In a case on Friday, the Supreme Court asked the Centre to respond to a plea from the National Commission for Women (NCW) that sought to raise the marriageable age for Muslim women.
Earlier this week, a bench of Chief Justice of India D Y Chandrachud and Justice P S Narasimha issued notice on a proposal to enforce the rights of minor Muslim women guaranteed by Articles 14, 15, and 21 of the Constitution of India.
According to Advocate Nitin Saluja, the minimum marriage age under other personal laws, other than Muslim personal law, is consistent with other prevailing laws.
Under the Indian Christian Marriage Act, 1872, Parsi Marriage and Divorce Act, 1936, Special Marriage Act, 1954, and Hindu Marriage Act, 1955, a man has to be 21 and a woman has to be 18 to get married. As long as the Muslim Personal Law isn’t codified or consolidated, persons who reach puberty are allowed to get married, i.e., when they’re 15, while still minors.
Senior Advocate Geetha Luthra, who represented the Commission, said this was arbitrary, irrational, and discriminatory, but also in violation of laws like the Protection of Children from Sexual Offenses Act, 2012, and the Prohibition of Child Marriage Act, 2006.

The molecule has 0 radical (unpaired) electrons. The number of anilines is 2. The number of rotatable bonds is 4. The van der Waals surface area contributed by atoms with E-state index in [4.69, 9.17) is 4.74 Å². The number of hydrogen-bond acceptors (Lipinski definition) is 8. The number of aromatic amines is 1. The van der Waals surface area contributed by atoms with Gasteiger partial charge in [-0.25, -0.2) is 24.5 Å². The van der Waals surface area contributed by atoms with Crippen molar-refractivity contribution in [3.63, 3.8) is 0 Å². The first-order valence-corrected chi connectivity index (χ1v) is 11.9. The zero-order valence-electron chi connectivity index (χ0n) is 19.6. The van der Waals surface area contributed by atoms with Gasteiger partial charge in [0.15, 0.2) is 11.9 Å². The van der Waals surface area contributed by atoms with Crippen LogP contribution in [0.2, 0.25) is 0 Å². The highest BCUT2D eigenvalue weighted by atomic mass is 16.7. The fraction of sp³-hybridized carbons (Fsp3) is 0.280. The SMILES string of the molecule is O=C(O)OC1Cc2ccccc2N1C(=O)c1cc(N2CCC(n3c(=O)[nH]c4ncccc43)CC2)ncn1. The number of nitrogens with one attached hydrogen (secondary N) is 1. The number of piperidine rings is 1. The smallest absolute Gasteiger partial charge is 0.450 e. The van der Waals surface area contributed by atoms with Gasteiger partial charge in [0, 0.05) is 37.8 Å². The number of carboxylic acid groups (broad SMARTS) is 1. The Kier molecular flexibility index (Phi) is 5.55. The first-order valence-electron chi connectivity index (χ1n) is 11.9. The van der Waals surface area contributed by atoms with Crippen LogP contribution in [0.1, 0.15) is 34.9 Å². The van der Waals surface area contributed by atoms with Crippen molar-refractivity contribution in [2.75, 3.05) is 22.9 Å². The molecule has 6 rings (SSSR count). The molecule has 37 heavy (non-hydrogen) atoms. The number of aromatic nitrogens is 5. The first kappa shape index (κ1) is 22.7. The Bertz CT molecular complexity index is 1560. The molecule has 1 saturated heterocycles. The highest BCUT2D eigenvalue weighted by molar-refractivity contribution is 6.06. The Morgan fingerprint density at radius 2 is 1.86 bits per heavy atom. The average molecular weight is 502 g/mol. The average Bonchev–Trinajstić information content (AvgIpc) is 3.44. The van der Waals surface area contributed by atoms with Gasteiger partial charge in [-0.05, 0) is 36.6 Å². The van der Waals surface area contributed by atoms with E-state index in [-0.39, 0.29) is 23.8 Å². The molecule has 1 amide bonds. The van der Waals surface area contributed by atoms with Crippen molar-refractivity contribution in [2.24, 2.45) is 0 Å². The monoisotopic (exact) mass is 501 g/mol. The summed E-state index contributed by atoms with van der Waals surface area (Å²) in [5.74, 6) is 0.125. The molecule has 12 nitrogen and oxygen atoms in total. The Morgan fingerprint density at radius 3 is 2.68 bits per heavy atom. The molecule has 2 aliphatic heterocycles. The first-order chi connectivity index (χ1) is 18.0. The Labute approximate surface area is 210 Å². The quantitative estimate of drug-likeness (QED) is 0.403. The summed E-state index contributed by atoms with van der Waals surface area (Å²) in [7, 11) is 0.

It said the laws are age-centric and don’t make any exceptions for children of any religion, adding that the ‘puberty’ classification lacks any scientific backing or reasonable connection to marriage rights.
A person who reaches puberty may be biologically capable of reproducing. Still, it doesn’t mean that they’re emotionally or physically mature enough to engage in sexual acts and bear children,” said the court.
A recent judgment by the Delhi High Court allowed a minor Muslim woman and her husband to live together on the grounds that their community’s personal law allows marriage at puberty.